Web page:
Housecats rely on their pet parents for food, water and the occasional treat. Other than these basic needs, cats seem to prefer an independent life. So why not just set out a three-day supply of food and water when you leave town for a long weekend?
Turns out, cats do need us -- maybe more than we realize. Hiring a pet sitter will ensure that your cat has adequate food, water and supervision. This is especially important because these creatures are accustomed to human companionship and become stressed by its sudden absence. Plus, a pet sitter can contact a veterinarian if your cat becomes ill or injured.
As a general rule, your cat should not be alone for more than 12 hours. If your cat has a strict feeding schedule or requires medication, she may be able to spend only three or four hours alone. You can expect most professional cat sitters to come to your home at least once a day -- more often if your pet's health demands it.
"We do no less than one visit per day for cats," says Jennifer Pierce, who, along with her husband Andrew, owns the Atlanta-based Spoiled Rotten Pet Sitting Service. "Some pet sitters will visit every other day, but that's way too long to leave a cat if something goes wrong. A cat's health can go downhill very quickly."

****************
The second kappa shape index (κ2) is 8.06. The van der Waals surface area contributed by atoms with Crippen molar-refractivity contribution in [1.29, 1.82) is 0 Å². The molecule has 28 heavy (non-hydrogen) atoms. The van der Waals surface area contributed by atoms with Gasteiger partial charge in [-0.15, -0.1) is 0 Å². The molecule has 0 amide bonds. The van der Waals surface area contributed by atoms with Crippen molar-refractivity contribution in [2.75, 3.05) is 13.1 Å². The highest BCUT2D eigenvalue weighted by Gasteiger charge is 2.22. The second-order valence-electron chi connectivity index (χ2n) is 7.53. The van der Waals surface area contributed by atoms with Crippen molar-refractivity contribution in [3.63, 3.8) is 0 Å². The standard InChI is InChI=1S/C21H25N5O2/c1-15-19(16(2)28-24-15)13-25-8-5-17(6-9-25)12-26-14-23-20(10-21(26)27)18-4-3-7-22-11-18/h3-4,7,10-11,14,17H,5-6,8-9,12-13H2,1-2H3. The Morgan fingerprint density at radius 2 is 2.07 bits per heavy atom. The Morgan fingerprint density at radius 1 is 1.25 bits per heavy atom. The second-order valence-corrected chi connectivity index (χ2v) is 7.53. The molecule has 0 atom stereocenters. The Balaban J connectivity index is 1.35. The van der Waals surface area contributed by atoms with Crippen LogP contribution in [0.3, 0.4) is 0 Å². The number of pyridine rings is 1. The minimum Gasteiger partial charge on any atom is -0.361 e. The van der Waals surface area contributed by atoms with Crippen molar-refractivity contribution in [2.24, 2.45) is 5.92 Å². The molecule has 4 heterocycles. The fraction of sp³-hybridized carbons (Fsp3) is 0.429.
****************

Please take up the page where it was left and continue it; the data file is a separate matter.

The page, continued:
According to Pet Sitters International, it takes about 30 minutes for a professional cat sitter to care for one cat per visit. During the visit, the sitter will feed and water your cat and change the litter box. A cat sitter also will play with your cat, so be sure to leave plenty of toys -- including a few new ones to keep your cat entertained.
If you hire an amateur cat sitter, such as a neighbor or friend, make sure you choose someone reliable who will be able to come by at least once a day for at least 30 minutes. A professional may be better trained to handle fussy eating habits or medication, but a cat-owning or otherwise capable friend is a good choice, too.
Be sure to ask any cat sitter about their previous cat care experiences. Ask a professional sitter for references -- and be sure to call them. As a bonus, professional pet sitters are typically bonded and insured, which provides additional safety and peace of mind.